I suspect that next week my players will have rescued the kidnap victim and will want to quickly make their way back…

I suspect that next week my players will have rescued the kidnap victim and will want to quickly make their way back…

I suspect that next week my players will have rescued the kidnap victim and will want to quickly make their way back to the village she came from.

This involves travelling through the dangerous forest it took them two sessions to pass through previously, but now they’ll just want to hurry back, so I think Perilous Journey will be applicable.

My question: how does the GM decide if ‘trouble’ happens during the Journey or not? I suppose if sometime during the next session somebody throws a 6- I could have “you will be attacked by goblins in the forest on your way back” as a hidden result, or otherwise make that decision as a GM hard move somewhere, but that doesn’t seem to fit in well with the fiction.

Am I overthinking things as usual, or are there more interesting/fun ways to trigger “trouble” during a Perilous Journey? Or conversely, to decide that there will be no trouble — I want to play fair!

8 thoughts on “I suspect that next week my players will have rescued the kidnap victim and will want to quickly make their way back…”

  1. As the GM, you are mandated to “Describe the situation” and “Exploit your prep”, and one of the triggers for making a move is “When the players give you a golden opportunity”.

    So, if they are crossing the territory of Threatening Creature (which may be designated as such in your prep or revealed as such during play), you describe it, which might involve showing signs of threat or similar. Supposing they stay the course, that might be a golden opportunity.

    I get the impression sometimes that people think Dungeon World is Entirely Different than other RPGs that have a referee/GM role. But in this sense, it’s not very different at all. The main difference is that the rules are explicit about the GM’s role in listening to fiction created at the table, but that doesn’t displace the face that you will be adding dangers to the world during your prep.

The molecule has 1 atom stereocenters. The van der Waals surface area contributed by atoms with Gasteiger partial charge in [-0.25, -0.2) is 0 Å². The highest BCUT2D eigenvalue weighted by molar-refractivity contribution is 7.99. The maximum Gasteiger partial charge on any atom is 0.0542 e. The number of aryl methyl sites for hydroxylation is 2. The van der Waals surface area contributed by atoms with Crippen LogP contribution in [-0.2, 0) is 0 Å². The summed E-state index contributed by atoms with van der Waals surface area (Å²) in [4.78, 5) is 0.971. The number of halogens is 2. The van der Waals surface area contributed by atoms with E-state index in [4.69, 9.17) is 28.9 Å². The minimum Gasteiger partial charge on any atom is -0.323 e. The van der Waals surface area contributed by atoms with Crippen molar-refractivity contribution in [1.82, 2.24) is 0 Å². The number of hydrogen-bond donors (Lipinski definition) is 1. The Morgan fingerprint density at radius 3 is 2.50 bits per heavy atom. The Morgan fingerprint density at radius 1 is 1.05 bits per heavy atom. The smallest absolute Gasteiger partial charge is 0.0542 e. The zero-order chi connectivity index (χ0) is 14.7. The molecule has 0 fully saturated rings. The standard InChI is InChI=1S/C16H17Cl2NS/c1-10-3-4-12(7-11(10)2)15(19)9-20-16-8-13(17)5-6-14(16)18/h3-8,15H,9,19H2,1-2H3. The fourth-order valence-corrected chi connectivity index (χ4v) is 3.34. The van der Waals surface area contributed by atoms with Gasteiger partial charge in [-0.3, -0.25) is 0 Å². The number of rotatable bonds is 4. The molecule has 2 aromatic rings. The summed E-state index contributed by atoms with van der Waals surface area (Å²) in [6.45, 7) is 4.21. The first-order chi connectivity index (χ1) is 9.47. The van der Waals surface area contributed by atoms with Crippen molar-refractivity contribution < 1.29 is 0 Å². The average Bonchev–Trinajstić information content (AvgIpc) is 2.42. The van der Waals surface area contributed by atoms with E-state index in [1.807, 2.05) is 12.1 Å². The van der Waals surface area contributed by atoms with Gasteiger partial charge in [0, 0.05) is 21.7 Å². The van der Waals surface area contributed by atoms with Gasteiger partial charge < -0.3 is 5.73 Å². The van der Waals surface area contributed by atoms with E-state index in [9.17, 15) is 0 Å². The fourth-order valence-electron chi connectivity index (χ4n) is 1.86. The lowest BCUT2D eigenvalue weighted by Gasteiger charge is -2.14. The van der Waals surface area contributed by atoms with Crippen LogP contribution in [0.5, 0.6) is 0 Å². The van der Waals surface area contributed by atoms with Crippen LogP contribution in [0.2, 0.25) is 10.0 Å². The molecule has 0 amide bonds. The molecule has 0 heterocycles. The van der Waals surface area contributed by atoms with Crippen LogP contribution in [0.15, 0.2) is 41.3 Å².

2. You might ask the players:

    – Ranger, you know a shortcut back. What Threatening Creature guards that path? Why are you anxious about it?

    – Druid, you’ve heard of a rare creature in that land whose essence you’ve longed to study. What is it?

    – Fighter, you heard that a war party is moving in that area—which warlord do they answer to?

    – Thief, you’ve heard tell of smuggling tunnels that might give you a shortcut back—whose cartel runs those tunnels and what are they known to smuggle?

    – Wizard, there’s a stone circle around here with teleportation runes on the megaliths. What demon guards the place and what is she rumored to collect as tribute?

    – Cleric, you’ve heard of a ruined shrine in this area, where your deity might offer a safe haven for your camp. What foul creatures have blighted its surroundings?

    – Paladin, your order told you about an Abbey in this area that offers hospitality to travelers. What temptation into corruption were you warned against there?

    – Bard, you’ve been to that Abbey before. Why do you want to return?

  3. +JohnAllderStephens I’m not sure I understand your answer! Those character questions you list (and the exploit your prep / golden opportunity advice) seem to me more suitable to a party setting out for an unknown journey of exploration, i.e. regular DW play.

    But the thing is, both me and my players know what’s in that forest (and I even have a couple of monsters on hand they didn’t encounter the first time), and I’m not looking to throw everything wide open to new adventures, as such.

    It’s really and specifically the Perilous Journey move (with the trigger When you travel through hostile territory, and the explicit mention of “trouble” in the scout roll results) that I’m wondering about.

    Does that clarify at all why I don’t quite understand how to apply your answers to my question?

  4. I’m sorry my answer wasn’t clear enough for you, and I think I confused matters with my second comment.

    In Dungeon World, I don’t think traveling through wilderness is any different than exploring caverns, catacombs, sewers, or anything else, apart from the availability of a move that explicitly lets you elide time where “nothing interesting happens”.

    So, if they are exploring a dungeon, how do you decide that there is hostile opposition in any given room or corridor? The answer is that it’s either a) part of your prep, or b) you discover it based on the events during play. Right?